Real-time locating system (RTLS) is not necessarily an indoor positioning system. Formally speaking, even GNSS is an RTLS, because it provides location data in real time.
However, historically, RTLS is used nearly universally interchangeably with the term IPS as opposed to clearly outdoor or even open-sky systems such as GNSS.
Thus, in short: Real-time locating system (RTLS) ≈ indoor positioning system (IPS)
To confuse users even further, there is a term local positioning system (LPS).
Again, from the practical point of view: RTLS ≈ IPS ≈ LPS.
However, to be picky:
– LPS is not necessarily indoor. Quite the opposite, it is mainly referred to as outdoor
– Usually, LPS is used as an alternative to GNSS, i.e. it is outdoor, but locally – not globally
We use the term indoor positioning system because we focus on indoor applications. At the same time, we have beacons with ingress protection that also allow working outdoors. In general, there is no architectural difference between indoor and outdoor applications. It is all about environmental conditions: outdoor can be indoor-like, and indoor applications may require Super-Beacons-Outdoor or even Industrial Super-Beacons.
We often refer to our system as RTLS because real-time positioning with a high location update rate and low latency are other crucial parameters of any indoor positioning system, along with its tracking accuracy.
We also call our system Indoor “GPS”. Of course, the system doesn’t rely on GPS satellites as GPS cannot work indoors. Thus, it is “GPS” – not GPS. However, from the end-user point of view, the system acts as a real GPS: there are “GPS satellites” – stationary beacons; there are “GPS terminals” – mobile beacons; there is a “ground station” – modem.
Even more, Marvelmind Indoor “GPS” streams out location data in the native GPS format – NMEA0183. Thus, there is no need for any special integration – GPS-ready systems accept Marvelmind Indoor “GPS” strings of data as a real GPS data stream. Therefore, for the end-users, Marvelmind Indoor “GPS” is seen as a real GPS that works indoors and gives cm-level accuracy instead of the typical 5-10m of GPS.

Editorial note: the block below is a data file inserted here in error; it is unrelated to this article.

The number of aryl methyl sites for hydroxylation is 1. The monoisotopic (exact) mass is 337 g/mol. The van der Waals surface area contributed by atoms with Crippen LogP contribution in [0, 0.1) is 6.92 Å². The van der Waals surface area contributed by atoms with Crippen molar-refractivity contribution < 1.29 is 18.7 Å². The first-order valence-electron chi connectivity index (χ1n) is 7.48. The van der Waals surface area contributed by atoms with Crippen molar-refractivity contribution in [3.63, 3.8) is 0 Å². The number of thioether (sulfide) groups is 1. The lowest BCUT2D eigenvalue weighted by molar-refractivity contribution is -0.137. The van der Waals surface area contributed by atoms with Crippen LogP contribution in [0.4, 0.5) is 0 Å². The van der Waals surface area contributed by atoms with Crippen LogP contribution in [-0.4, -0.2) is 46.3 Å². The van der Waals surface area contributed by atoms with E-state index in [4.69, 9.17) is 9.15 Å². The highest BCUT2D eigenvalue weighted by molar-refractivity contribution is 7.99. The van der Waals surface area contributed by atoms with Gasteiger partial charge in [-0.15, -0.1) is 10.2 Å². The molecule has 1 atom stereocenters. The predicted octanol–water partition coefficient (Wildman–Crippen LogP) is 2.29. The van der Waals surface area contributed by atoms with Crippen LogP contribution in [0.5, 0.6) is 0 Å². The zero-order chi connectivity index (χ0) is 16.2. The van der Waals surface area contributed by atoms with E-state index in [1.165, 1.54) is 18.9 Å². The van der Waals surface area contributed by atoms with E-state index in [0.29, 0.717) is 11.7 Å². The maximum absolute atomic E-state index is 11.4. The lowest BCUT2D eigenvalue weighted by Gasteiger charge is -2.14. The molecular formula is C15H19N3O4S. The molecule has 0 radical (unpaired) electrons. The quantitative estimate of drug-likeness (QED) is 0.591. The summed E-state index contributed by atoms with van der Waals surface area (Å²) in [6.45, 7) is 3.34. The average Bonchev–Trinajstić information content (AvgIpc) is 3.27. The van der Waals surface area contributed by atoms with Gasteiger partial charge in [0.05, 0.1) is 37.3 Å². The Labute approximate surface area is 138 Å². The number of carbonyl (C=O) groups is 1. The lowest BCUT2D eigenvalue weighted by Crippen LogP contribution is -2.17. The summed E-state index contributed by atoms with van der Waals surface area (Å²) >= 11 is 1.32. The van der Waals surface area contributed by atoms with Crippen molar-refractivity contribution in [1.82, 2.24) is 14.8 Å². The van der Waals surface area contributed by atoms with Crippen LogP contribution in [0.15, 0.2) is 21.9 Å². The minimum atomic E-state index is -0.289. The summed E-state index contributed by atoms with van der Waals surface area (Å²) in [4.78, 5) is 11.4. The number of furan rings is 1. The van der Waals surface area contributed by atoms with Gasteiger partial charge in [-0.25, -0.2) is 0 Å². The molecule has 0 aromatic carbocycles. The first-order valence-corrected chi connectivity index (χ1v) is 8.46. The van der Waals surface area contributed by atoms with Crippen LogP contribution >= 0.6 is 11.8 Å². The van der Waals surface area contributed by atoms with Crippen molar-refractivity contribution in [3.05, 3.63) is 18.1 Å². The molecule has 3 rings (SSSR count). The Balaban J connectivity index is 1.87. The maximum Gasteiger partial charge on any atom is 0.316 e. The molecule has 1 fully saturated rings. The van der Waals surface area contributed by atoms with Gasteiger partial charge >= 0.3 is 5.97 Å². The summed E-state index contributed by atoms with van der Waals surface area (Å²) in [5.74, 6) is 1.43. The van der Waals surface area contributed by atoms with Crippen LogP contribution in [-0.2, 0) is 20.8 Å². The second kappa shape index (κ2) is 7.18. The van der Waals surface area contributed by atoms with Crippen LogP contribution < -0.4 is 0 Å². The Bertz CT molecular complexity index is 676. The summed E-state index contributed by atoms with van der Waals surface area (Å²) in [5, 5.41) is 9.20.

Marvelmind Indoor “GPS” is the most accurate commercially available indoor positioning system for industrial applications.
But is it the truth, the whole truth, and nothing but the truth? Well, as usual, the devil is in the details.
Yes, the Marvelmind indoor positioning system is the most accurate IPS among commercially available systems for industrial applications: autonomous drones, autonomous robots, people tracking, forklift tracking, etc.
However, for example, high-quality, expensive LIDARs installed on AGVs with special reflectors installed inside the building can measure the distance with mm-level accuracy. Though distance measurements are crucial for positioning, it is not everything. One needs coordinates – not just distances. Many LIDARs use triangulation for positioning. Because triangulation is used as opposed to trilateration, the positioning accuracy depends on the distance and may become far worse than the mm-level.
Optical tracking systems also use a form of triangulation for positioning. Thus, their accuracy depends on the distance. Therefore, for very short distance – 10-100cm – optical systems can also provide mm-level accuracy of positioning. On the distance of 10-100m, it can easily become 10-100cm.
There are many other – nonindustrial or special applications. Marvelmind Indoor “GPS” can be used for them in many cases. But there could be some niche systems better tuned for the particular tasks.
No, GPS does not work indoors. Other GNSS systems such as GLONASS, Galileo, and BeiDou don’t work indoors either because satellite radio signals don’t go through walls and ceilings.
By now, you already have basic understanding of what indoor positioning systems are.
It is time for a deep dive into a detailed indoor positioning technologies review and comparison focusing on industrial applications.